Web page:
Die Happy
Die Happy formed after four of the five members of Vengeance Rising decided they want to go in a different musical direction, leaving sole member, Roger Martinez to forge ahead with Vengeance alone. The band released two albums and a live EP before calling it quits. Robin Basauri went on to form Red Sea with ex-Fear Not guitarist Chris Howell. Larry Farkas went on to form Sircle of Silence with ex-Accept/Bangalore Choir vocalist David Reece.

Die Happy Die Happy (Intense) 1992

1. "Renaissance" (3:11)
2. "Perpetual Motion" (3:21)
3. "Die Happy" (4:52)
4. "Bone Doctor" (3:16)
5. "Cage" (4:07)
6. "Real" (5:10)
7. "Slide Rule" (5:54)
8. "Painted Truth" (3:11)
9. "Celebration" (5:38)
10. "Melrose" (4:12)
11. "Silver Cloud" [instrumental] (6:05)
Roger & Larry
Larry Farkas & Roger Martin,
here performing with Vengeance Rising.

Die Happy's debut featured four members of Vengeance Rising and vocalist Robin "Kyle" Basauri, who was suppose to just be a guest vocalist. The music is still heavy and retains some of the Vengeance sound, but adds a bit more groove. The fast thrash riffs are still present in songs like "Cage". ("Cage" was originally written for the third Vengeance Rising CD and was originally titled "The Wailing" and was played this way on the "Once Dead" tour.) However, for the most part this CD sports a more mid-paced heavy metal approach. Of course Robin's vocals are what really separated this disc from the Vengeance sound. Where Roger Martinez was a rough, aggressive thrash growler, Robin has a powerhouse singing voice with a wide range that reminds me slightly of Ray Gillen (Badlands) or even Rob Rock. The lyrical themes are less serious than on the first two Vengeance discs as well. Songs like "Bone Doctor" show the band's sense of humor. Others, however, echo the more evangelistic and serious side of the band. This is probably one of the best discs most people have never heard. My copy is autographed by Glenn Mancaruso (drums), Doug Thieme (guitars) Larry Farkas (guitars) and Roger Dale Martin (bass).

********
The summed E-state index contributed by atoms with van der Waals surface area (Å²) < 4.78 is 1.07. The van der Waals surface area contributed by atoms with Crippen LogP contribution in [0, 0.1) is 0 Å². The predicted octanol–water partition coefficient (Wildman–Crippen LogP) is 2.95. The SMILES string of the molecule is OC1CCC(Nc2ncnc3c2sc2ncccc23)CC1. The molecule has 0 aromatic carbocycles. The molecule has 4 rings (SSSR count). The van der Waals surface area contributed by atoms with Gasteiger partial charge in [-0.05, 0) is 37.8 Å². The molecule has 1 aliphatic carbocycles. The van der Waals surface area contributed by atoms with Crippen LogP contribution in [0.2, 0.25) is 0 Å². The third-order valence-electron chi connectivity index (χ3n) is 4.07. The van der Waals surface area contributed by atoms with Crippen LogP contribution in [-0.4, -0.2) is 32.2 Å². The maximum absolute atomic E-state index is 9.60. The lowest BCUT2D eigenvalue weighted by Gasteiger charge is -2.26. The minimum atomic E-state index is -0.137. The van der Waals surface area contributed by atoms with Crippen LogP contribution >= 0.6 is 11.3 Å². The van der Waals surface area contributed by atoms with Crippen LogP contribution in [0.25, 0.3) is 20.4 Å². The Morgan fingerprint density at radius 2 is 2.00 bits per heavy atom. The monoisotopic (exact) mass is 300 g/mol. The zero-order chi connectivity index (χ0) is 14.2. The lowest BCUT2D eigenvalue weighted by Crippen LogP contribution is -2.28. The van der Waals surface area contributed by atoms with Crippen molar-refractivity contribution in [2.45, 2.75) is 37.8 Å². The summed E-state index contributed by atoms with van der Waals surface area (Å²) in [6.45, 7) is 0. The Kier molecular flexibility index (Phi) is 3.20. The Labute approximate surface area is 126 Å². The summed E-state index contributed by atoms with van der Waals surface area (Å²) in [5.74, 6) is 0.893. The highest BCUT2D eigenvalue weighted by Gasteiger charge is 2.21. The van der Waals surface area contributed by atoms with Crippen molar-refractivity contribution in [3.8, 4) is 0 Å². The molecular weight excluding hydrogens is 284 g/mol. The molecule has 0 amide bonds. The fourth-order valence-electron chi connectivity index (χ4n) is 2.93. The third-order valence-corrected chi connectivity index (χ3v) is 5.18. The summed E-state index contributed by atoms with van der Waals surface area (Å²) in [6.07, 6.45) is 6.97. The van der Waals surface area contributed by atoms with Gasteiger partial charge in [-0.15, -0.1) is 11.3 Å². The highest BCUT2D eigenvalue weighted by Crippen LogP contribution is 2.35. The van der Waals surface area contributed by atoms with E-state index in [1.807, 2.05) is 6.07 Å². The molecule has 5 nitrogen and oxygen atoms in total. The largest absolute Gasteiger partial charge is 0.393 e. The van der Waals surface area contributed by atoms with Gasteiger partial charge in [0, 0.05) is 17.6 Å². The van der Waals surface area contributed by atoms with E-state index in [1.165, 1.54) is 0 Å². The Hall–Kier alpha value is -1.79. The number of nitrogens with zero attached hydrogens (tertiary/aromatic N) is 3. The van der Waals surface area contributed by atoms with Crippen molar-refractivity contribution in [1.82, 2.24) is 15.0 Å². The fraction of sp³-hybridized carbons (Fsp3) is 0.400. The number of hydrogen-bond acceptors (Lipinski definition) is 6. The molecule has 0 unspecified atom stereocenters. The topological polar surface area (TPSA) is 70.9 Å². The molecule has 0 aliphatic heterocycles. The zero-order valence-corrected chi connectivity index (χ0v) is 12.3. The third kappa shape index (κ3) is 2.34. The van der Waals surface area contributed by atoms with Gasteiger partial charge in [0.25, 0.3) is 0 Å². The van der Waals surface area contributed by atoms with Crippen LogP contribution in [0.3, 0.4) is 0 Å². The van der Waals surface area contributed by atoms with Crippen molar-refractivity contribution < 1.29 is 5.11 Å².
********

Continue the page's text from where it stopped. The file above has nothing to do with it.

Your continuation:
Volume II
Die Happy - Volume II
(Intense) 1993

1. "Sticks and Stones" (3:55)
2. "Justified" (3:32)
3. "Love Sick Dog" (4:11)
4. "Tear Gallery" (5:57)
5. "Blue" (4:18)
6. "Talk" (5:29)
7. "Eden" (5:15)
8. "Cole's Atomic Funk Thang" [instrumental] (2:05)
9. "Temple of the Soul" (5:02)

Die Happy gets even further away from the Vengeance thrash metal sound and adds more funk and groove into their sound. New bassist Greg Chaisson (ex-Badlands) had an obvious hand in the style change as his bass is featured quite a bit, especially in the instrumental "Cole's Atomic Funk Thang." His writing with Badlands is quite apparent throughout this disc. Robin Basauri is back on disc number two and is now listed as a full fledged member of the band. Another big difference in this disc from the debut is that Die Happy has added a few power ballads to the mixture. Robin's powerful voice does an excellent job on both the heavy and the mellower numbers. To be quite frank, his voice was a major contributor to what I liked so much about this band. Two of the best tracks on this disc are very different sylistically from each other. "Justified" is a heavy groove metal number with a hook that could catch a whale, while "Temple of the Soul" is a tender ballad that is every bit as compelling. "Volume II" is a great follow-up to the debut. My copy is signed by Larry Farkas, Doug Thieme, and Glenn Mancaruso.